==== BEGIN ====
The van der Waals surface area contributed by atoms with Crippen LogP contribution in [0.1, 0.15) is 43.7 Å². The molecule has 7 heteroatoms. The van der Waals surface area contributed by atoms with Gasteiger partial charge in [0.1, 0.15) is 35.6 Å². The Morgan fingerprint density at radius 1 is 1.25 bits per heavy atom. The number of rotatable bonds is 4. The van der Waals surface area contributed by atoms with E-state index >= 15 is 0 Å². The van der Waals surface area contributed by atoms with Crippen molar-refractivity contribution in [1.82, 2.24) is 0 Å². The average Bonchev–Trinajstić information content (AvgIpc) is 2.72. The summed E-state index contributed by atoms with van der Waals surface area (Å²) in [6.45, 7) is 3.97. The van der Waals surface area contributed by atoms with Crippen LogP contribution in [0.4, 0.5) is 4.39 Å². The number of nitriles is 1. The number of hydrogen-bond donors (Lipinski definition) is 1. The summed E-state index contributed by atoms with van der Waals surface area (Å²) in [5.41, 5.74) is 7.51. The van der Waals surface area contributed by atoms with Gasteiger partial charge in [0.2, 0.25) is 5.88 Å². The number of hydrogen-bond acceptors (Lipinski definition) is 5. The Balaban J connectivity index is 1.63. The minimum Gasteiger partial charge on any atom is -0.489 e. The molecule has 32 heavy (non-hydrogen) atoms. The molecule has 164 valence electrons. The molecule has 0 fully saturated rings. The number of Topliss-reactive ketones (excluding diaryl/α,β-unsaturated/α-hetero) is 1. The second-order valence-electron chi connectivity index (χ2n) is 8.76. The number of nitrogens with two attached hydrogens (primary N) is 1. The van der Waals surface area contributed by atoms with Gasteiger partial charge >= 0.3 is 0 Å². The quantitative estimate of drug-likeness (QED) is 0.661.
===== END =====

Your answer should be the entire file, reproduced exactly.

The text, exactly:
The van der Waals surface area contributed by atoms with Crippen LogP contribution in [0.1, 0.15) is 43.7 Å². The molecule has 7 heteroatoms. The van der Waals surface area contributed by atoms with Gasteiger partial charge in [0.1, 0.15) is 35.6 Å². The Morgan fingerprint density at radius 1 is 1.25 bits per heavy atom. The number of rotatable bonds is 4. The van der Waals surface area contributed by atoms with E-state index >= 15 is 0 Å². The van der Waals surface area contributed by atoms with Crippen molar-refractivity contribution in [1.82, 2.24) is 0 Å². The average Bonchev–Trinajstić information content (AvgIpc) is 2.72. The summed E-state index contributed by atoms with van der Waals surface area (Å²) in [6.45, 7) is 3.97. The van der Waals surface area contributed by atoms with Crippen LogP contribution in [0.4, 0.5) is 4.39 Å². The number of nitriles is 1. The number of hydrogen-bond donors (Lipinski definition) is 1. The summed E-state index contributed by atoms with van der Waals surface area (Å²) in [5.41, 5.74) is 7.51. The van der Waals surface area contributed by atoms with Gasteiger partial charge in [0.2, 0.25) is 5.88 Å². The number of hydrogen-bond acceptors (Lipinski definition) is 5. The Balaban J connectivity index is 1.63. The minimum Gasteiger partial charge on any atom is -0.489 e. The molecule has 32 heavy (non-hydrogen) atoms. The molecule has 164 valence electrons. The molecule has 0 fully saturated rings. The number of Topliss-reactive ketones (excluding diaryl/α,β-unsaturated/α-hetero) is 1. The second-order valence-electron chi connectivity index (χ2n) is 8.76. The number of nitrogens with two attached hydrogens (primary N) is 1. The van der Waals surface area contributed by atoms with Gasteiger partial charge >= 0.3 is 0 Å². The quantitative estimate of drug-likeness (QED) is 0.661.